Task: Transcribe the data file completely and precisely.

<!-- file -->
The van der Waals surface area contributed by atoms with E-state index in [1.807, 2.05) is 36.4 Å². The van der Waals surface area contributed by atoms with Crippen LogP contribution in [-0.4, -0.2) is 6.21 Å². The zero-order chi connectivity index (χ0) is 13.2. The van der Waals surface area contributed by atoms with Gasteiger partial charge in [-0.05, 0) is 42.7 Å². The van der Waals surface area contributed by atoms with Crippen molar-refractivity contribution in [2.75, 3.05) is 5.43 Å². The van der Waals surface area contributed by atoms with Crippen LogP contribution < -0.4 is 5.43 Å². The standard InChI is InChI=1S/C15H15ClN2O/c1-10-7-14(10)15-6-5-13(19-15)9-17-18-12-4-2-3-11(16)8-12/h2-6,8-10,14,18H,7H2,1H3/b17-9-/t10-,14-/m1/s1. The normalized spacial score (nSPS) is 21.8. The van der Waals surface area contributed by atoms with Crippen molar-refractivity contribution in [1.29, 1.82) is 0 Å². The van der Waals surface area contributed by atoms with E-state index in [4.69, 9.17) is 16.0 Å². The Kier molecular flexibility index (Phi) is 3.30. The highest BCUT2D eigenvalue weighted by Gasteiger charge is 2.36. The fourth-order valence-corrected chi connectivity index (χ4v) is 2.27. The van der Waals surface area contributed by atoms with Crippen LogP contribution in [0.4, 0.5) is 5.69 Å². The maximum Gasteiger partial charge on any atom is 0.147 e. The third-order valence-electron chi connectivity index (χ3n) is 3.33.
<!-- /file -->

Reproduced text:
The van der Waals surface area contributed by atoms with E-state index in [1.807, 2.05) is 36.4 Å². The van der Waals surface area contributed by atoms with Crippen LogP contribution in [-0.4, -0.2) is 6.21 Å². The zero-order chi connectivity index (χ0) is 13.2. The van der Waals surface area contributed by atoms with Gasteiger partial charge in [-0.05, 0) is 42.7 Å². The van der Waals surface area contributed by atoms with Crippen molar-refractivity contribution in [2.75, 3.05) is 5.43 Å². The van der Waals surface area contributed by atoms with Crippen LogP contribution < -0.4 is 5.43 Å². The standard InChI is InChI=1S/C15H15ClN2O/c1-10-7-14(10)15-6-5-13(19-15)9-17-18-12-4-2-3-11(16)8-12/h2-6,8-10,14,18H,7H2,1H3/b17-9-/t10-,14-/m1/s1. The normalized spacial score (nSPS) is 21.8. The van der Waals surface area contributed by atoms with Crippen molar-refractivity contribution in [1.29, 1.82) is 0 Å². The van der Waals surface area contributed by atoms with E-state index in [4.69, 9.17) is 16.0 Å². The Kier molecular flexibility index (Phi) is 3.30. The highest BCUT2D eigenvalue weighted by Gasteiger charge is 2.36. The fourth-order valence-corrected chi connectivity index (χ4v) is 2.27. The van der Waals surface area contributed by atoms with Crippen LogP contribution in [0.4, 0.5) is 5.69 Å². The maximum Gasteiger partial charge on any atom is 0.147 e. The third-order valence-electron chi connectivity index (χ3n) is 3.33.